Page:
Women in Public Art, my essay in World Literature Today

My essay about the movement to increase representations of women in monumental public art was published by World Literature Today:

San Francisco, where I live, is, on par with Seville, a popular tourist destination. As a writer, I often wonder what images of the city people carry away from their visits here. Perhaps it’s the fog curling over the Golden Gate Bridge. Perhaps it’s the souvenir shops at Fisherman’s Wharf. Likely, it’s the people sleeping in abject poverty on the city sidewalks. If asked what notable person comes to mind when you think of San Francisco, the name that a visitor rattles off might reflect their own walk of life, but be it that of a businessperson, a film director, an entertainer, a politician, a scientist, an environmentalist, or a computer engineer, more likely than not, it will be a male name.

Despite the fact that women in the United States attained the right to vote nearly one hundred years ago, we are far from attaining parity in most forms of public life.

https://www.worldliteraturetoday.org/blog/cultural-cross-sections/women-public-art-essay-olga-zilberbourg

Here’s Lava Thomas’s design of the Maya Angelou monument that I dream about seeing on the streets of San Francisco.

Review of The Consequences by Niña Weijers, trans. by Hester Velmans

I’m delighted to have this review up on The Common. It took longer to write than I had anticipated, in part, because every time I returned to this book, there was more to say about it. So many fascinating layers!

Outstanding books often have a way of catching the reader by surprise, one insight, one unexpected narrative shift at a time. Niña Weijers, a debut novelist from the Netherlands, begins her book as a character study of her protagonist, Minnie Panis. Minnie is a conceptual artist of growing international reputation, whose career has been built on acts of public self-abnegation.  With each turn of the page, Weijers extends her subject and thematic reach, keeping her protagonist in focus while exploring contemporary art, mysticism, Mayan beliefs, and early childhood development (among other themes) to enrich our understanding of Minnie’s character and the forces that govern her life.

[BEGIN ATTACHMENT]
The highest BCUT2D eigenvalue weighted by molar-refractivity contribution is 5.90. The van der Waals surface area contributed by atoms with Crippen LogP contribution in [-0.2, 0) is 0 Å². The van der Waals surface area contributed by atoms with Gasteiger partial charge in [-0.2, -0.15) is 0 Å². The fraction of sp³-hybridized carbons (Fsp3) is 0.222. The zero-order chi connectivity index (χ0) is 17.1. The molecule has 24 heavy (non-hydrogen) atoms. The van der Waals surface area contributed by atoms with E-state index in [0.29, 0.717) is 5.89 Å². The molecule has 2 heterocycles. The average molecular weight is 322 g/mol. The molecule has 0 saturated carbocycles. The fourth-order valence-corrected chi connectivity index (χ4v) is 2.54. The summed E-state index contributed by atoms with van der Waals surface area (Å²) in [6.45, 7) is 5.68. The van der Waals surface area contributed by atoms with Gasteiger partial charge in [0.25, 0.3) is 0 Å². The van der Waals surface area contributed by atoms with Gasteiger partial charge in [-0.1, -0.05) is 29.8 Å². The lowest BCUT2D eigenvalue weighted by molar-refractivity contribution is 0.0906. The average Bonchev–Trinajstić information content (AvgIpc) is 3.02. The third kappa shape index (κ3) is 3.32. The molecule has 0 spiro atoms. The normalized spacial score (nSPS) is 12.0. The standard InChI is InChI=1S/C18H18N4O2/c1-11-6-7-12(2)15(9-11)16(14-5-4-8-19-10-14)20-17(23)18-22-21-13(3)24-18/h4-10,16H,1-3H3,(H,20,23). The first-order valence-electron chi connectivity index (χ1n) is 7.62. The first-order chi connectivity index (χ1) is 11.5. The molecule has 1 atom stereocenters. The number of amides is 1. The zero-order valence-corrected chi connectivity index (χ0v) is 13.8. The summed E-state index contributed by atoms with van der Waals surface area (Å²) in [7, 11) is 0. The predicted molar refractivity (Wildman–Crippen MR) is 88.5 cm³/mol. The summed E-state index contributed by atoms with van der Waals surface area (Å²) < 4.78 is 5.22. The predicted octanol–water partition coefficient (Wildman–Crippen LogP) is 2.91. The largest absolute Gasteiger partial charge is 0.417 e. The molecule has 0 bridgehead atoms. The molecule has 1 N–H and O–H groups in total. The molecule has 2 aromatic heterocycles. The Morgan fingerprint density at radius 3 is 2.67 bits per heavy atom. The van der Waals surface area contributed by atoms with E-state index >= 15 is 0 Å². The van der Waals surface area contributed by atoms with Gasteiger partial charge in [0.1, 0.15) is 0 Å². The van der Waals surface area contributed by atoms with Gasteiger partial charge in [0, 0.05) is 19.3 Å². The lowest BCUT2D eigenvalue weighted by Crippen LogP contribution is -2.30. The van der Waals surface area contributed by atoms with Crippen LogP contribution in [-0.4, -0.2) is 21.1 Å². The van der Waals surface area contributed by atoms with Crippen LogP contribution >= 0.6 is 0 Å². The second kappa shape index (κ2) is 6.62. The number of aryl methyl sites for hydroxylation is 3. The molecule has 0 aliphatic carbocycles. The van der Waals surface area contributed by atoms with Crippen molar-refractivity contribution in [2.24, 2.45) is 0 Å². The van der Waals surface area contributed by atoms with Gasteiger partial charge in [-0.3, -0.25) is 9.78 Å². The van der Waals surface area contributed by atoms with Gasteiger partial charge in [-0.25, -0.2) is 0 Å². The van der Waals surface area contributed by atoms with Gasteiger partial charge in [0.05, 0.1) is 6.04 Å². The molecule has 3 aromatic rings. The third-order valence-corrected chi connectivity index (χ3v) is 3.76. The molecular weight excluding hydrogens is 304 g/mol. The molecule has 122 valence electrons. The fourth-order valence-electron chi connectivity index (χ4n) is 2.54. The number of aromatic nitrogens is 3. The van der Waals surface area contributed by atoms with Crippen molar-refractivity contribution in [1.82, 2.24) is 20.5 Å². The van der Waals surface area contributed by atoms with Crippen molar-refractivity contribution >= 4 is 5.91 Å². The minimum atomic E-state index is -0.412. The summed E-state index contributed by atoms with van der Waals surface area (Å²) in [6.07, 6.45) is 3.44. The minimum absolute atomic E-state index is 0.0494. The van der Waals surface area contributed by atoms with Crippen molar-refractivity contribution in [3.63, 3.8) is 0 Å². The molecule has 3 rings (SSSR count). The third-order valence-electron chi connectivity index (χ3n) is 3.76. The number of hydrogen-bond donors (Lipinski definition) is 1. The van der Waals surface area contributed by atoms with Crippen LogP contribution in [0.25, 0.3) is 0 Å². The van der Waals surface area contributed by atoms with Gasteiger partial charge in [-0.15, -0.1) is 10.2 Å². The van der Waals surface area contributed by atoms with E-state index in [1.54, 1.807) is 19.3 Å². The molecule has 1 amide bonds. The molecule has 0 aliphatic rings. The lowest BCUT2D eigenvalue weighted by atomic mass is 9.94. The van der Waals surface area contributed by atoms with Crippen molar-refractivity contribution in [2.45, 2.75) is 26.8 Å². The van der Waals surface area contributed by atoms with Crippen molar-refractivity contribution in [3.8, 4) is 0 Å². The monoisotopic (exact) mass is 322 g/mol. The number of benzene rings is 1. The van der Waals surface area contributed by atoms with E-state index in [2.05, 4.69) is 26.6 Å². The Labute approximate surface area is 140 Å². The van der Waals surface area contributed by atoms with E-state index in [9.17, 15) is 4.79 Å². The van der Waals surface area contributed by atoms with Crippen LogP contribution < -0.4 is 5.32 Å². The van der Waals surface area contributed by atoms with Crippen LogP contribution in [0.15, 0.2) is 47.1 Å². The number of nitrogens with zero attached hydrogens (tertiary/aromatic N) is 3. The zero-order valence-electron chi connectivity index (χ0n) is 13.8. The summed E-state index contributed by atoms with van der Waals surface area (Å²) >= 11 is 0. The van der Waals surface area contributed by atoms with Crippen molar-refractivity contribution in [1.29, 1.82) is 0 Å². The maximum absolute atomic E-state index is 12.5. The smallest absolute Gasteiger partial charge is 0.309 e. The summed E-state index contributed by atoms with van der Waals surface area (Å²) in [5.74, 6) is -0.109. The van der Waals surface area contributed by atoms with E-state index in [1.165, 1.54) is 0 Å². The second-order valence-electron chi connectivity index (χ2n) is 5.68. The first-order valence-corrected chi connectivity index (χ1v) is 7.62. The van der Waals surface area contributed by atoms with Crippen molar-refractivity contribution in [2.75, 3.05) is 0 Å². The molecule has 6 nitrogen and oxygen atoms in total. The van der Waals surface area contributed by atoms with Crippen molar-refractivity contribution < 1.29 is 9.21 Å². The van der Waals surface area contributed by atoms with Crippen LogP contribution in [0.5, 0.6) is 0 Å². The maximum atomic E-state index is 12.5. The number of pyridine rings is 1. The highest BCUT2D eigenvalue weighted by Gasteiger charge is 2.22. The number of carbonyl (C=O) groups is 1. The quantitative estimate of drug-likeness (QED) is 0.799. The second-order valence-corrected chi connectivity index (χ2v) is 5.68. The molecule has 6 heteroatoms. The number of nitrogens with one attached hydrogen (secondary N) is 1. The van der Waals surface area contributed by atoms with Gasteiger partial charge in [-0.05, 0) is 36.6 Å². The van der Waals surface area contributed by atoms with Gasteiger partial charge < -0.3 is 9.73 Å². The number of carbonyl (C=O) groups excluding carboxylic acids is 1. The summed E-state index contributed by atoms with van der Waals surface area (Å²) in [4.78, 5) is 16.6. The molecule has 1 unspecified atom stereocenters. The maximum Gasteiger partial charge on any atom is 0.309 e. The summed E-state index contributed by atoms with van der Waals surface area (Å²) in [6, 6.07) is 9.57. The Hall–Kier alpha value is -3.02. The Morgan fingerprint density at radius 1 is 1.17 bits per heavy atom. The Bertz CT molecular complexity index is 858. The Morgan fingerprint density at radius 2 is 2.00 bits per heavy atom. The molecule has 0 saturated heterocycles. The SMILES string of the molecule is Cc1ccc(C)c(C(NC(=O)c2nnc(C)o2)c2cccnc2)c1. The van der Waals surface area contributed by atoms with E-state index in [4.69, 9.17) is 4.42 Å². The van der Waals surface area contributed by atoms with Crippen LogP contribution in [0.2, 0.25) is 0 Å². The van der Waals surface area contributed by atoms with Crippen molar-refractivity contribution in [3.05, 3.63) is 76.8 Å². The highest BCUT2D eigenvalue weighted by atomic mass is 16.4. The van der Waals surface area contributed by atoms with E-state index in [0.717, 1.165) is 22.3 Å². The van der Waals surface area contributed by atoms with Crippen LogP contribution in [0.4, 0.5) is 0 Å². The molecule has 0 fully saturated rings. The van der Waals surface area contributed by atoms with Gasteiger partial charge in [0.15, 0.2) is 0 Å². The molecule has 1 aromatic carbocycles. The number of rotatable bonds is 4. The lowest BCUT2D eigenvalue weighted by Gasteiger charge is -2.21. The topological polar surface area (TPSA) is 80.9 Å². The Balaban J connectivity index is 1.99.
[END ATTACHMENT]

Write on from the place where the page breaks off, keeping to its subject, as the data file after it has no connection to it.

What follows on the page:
Minnie’s story is told by an omniscient narrator who documents Minnie’s history of “disappearances”: moments of near death and of extreme out of body experiences, all of which Hester Velmans, an NEA fellowship recipient for translation, has rendered to strong effect in plain and unpretentious language. The prologue introduces us to Minnie in February, 2012 when she falls through a frozen lake in Amsterdam. This is described as a deliberate gesture—not a suicide attempt, but rather a Houdini-like disappearing act, Minnie’s third. But why such a radical performance? The ensuing narrative leads us on an investigation. . . .

Read the rest of this review here.